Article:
Russia 's Foreign Ministry said it hoped nuclear talks with Iran would resume soon, but news reports said the Iranian delegation might not arrive Tuesday as had been expected. "We strongly hope that the talks would resume in Moscow in the nearest days," ministry spokesman Mikhail Kamynin, said, according to the Interfax news agency.
Russian news reports initially said the Iranians would arrive Tuesday, but later they quoted unidentified diplomats and negotiators as saying that they might arrive overnight or on Wednesday. Moscow 's offer to have Iran 's uranium enrichment program in Russia has been backed by the United States and the European Union as a way to provide more guarantees that Tehran 's atomic program cannot be diverted to build weapons. Iran insists its nuclear program is only for power generation, but many in the West fear Iran is aiming to develop atomic bombs.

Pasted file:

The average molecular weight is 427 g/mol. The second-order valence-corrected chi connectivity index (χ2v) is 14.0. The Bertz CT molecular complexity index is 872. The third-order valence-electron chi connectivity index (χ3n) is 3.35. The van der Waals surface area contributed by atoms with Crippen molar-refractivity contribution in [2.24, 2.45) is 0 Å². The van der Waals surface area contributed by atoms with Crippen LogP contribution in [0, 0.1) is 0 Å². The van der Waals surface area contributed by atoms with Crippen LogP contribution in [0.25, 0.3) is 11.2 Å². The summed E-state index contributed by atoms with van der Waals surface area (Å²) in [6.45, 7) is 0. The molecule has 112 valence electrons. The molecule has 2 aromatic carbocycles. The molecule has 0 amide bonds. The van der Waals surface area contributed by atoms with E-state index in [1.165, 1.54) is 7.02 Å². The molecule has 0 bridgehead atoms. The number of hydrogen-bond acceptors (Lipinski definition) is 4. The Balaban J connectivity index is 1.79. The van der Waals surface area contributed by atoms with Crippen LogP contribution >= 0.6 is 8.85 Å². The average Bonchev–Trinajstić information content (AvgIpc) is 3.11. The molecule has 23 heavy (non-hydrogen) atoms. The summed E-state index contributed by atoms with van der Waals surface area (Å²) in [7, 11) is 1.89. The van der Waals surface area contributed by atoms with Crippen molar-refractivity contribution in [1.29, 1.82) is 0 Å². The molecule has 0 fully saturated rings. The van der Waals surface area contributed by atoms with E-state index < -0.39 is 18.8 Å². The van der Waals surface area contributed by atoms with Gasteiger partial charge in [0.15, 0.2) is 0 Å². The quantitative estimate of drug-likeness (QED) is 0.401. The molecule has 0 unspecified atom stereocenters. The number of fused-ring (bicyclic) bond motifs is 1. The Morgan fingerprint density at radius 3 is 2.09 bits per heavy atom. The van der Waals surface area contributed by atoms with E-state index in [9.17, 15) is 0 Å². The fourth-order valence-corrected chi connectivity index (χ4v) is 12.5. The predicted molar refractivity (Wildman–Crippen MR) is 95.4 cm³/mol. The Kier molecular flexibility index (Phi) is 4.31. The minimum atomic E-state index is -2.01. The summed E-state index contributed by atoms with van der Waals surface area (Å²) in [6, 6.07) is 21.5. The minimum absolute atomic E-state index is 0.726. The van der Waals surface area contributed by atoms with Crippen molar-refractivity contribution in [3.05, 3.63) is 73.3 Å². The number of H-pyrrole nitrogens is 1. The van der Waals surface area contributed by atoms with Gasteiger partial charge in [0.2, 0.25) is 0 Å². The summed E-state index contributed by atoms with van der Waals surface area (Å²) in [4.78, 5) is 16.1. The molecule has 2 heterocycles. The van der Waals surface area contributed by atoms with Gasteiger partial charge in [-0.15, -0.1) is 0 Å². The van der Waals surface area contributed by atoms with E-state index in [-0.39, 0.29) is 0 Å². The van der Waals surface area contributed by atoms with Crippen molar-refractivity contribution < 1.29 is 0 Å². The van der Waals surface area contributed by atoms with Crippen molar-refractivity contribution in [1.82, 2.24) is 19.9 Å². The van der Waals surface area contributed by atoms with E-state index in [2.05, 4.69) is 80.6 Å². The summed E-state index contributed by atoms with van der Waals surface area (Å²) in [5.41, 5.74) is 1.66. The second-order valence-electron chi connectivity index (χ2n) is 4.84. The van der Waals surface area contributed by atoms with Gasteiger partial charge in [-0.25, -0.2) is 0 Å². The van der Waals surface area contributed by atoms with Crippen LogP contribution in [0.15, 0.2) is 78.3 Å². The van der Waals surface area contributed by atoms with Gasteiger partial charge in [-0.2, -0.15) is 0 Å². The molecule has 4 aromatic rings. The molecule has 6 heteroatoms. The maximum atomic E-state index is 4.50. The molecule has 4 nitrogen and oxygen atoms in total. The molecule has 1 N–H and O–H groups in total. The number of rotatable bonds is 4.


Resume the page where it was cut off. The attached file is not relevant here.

Russia has warned Tehran that its enrichment offer was contingent on Iran freezing its own uranium enrichment activities, something Tehran has so far refused to do. The previous round of nuclear talks in Moscow last week brought no visible progress. On Sunday, the Iranian nuclear chief said after talks with his Russian counterpart in Iran that they had agreed in principle to Moscow 's enrichment plan. But Western diplomats dismissed the statement as an Iranian spin effort and an attempt to split the global community.
Russia 's Foreign Minister Sergey Lavrov stressed Monday that the talks between Russia and Iran had not ended and would continue until the International Atomic Energy Agency board of governors' meeting on Iran set for March 6. That meeting could start a process leading to punishment by the U.N. Security Council, which has the authority to impose sanctions on Iran , reports the AP.
Russian President Vladimir Putin got the West worried again by signing Decree No. 915. The news did not produce any public effect in Russia